Filmex marathon of Oscar-winning films.
I must admit my enjoyment of the film at that point in my life was marred by my incredulity over the bittersweet ending. How could they end it that way?!
It also didn't help that I wasn't an especially big Audrey Hepburn fan; her voice, in particular, bothered me.
In the years since I've revisited the film again on TV on multiple occasions, with my liking for both the film and Miss Hepburn growing with each passing year. It had been quite a while since my last viewing, so it was a special treat to see the movie on a big screen again yesterday at a local theater, thanks to a nationwide screening presented by Turner Classic Movies and Fathom Events.
I suppose most readers of this site are already familiar with this well-known film, but for anyone who hasn't yet made the acquaintance of ROMAN HOLIDAY, it's the story of Princess Ann (Hepburn) of an unnamed European country, who is feeling worn out and bored after a goodwill tour. Late one night she slips out of the embassy in Rome and has the good fortune to promptly meet reporter Joe Bradley (Peck).
When Joe realizes he's befriended an incognito princess, he realizes he has a story scoop which will bring him a huge paycheck. He cuts in his friend, photographer Irving (Eddie Albert), who surreptitiously takes photos of the princess over the next day.
Joe and Ann become closer and closer, but just when they're quietly realizing that what they feel for each other might be love, Ann must wrestle with fulfilling her duty.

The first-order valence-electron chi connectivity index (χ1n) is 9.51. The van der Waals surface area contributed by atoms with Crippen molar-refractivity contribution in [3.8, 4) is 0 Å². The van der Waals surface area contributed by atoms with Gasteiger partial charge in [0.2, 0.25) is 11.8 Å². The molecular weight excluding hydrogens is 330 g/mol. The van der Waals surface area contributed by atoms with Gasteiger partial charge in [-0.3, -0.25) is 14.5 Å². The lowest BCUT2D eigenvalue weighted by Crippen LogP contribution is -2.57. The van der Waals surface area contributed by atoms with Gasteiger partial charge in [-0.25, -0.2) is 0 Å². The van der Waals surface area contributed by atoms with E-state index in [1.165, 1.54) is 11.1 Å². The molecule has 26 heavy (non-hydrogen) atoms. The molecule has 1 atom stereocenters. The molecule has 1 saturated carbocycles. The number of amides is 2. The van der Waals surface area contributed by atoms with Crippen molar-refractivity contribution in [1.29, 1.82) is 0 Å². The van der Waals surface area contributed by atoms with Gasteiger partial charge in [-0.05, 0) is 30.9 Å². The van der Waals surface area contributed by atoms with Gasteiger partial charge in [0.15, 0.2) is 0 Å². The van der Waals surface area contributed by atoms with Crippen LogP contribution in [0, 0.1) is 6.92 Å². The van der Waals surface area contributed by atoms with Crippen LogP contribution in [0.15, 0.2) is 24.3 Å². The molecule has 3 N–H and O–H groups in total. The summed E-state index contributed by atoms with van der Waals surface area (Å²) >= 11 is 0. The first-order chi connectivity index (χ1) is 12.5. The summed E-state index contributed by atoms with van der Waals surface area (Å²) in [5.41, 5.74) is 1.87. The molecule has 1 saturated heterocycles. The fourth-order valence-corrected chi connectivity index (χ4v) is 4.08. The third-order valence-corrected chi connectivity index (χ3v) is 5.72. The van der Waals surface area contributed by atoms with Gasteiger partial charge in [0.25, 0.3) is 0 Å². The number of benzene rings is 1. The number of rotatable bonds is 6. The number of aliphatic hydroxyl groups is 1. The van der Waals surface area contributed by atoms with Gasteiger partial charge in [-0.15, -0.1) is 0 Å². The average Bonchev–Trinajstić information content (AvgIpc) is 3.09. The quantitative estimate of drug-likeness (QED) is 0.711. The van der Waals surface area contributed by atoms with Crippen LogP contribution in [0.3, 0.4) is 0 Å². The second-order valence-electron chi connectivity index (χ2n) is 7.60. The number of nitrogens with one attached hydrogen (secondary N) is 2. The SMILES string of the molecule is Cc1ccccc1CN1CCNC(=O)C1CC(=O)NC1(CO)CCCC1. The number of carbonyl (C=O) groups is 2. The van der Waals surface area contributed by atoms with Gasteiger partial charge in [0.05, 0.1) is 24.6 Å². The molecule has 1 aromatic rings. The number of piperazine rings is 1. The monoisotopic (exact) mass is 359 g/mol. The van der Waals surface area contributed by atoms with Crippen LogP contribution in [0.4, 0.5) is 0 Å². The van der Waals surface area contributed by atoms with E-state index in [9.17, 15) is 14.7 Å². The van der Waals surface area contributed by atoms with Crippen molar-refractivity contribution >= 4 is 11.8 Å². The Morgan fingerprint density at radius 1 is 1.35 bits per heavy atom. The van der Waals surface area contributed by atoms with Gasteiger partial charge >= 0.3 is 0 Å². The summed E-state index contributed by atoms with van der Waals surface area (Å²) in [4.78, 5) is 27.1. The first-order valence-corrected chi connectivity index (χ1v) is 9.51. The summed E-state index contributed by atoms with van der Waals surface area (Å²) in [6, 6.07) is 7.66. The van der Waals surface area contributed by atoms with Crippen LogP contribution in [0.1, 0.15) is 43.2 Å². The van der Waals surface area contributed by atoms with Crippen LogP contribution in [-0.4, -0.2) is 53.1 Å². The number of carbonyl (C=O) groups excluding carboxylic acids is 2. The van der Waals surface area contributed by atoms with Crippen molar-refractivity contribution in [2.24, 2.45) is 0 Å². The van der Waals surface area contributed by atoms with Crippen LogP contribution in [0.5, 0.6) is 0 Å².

THIRTY DAY PRINCESS) and the '40s (PRINCESS O'ROURKE), but it was never better than in ROMAN HOLIDAY. ROMAN HOLIDAY was directed by William Wyler, who pretty much didn't know how to make a movie that was less than excellent, and the black and white photography of postwar Italy adds hugely to the film. The movie was shot by Henri Alekan and Franz Planer.
Front and center, though, are the two lead performances. I'm not sure Peck has ever looked more handsome on film, and with his deep voice, well...sigh. Simply wonderful.
Hepburn, in the Oscar-winning role which made her a star, is enchanting from beginning to end. ("Yes, thank you...no, thank you!") She conveys both the wistfulness and childlike innocence of a sheltered young girl and the grace and mature dignity of a thoughtful woman who knows her place in the world.
In the introduction Robert Osborne told the anecdote that Gregory Peck called his agent early in filming and said that the unknown Hepburn had to be billed with him above the title or he was going to look pretty silly, because it was her movie!
Eddie Albert is also delightful as Joe's put-upon photographer friend, who ends up literally kicked around on a couple of occasions! Albert received a Best Supporting Actor nomination for his performance.
The film runs a bit under two hours, at 118 minutes, but the pacing feels just right. The Oscar-winning script, incidentally, was secretly cowritten by the blacklisted Dalton Trumbo, whose name was later restored to the opening credits.
A funny aside: During the longer shots in the motorbike sequence, the camera's not far enough away to hide the fact that the people on the scooter are most definitely not Peck and Hepburn!
The digital print shown yesterday was excellent. Fathom and TCM will be presenting MIRACLE ON 34TH STREET (1947) in December, and I strongly encourage readers to go see it on a big screen!
ROMAN HOLIDAY is available on DVD. It can be streamed on Amazon Instant Video.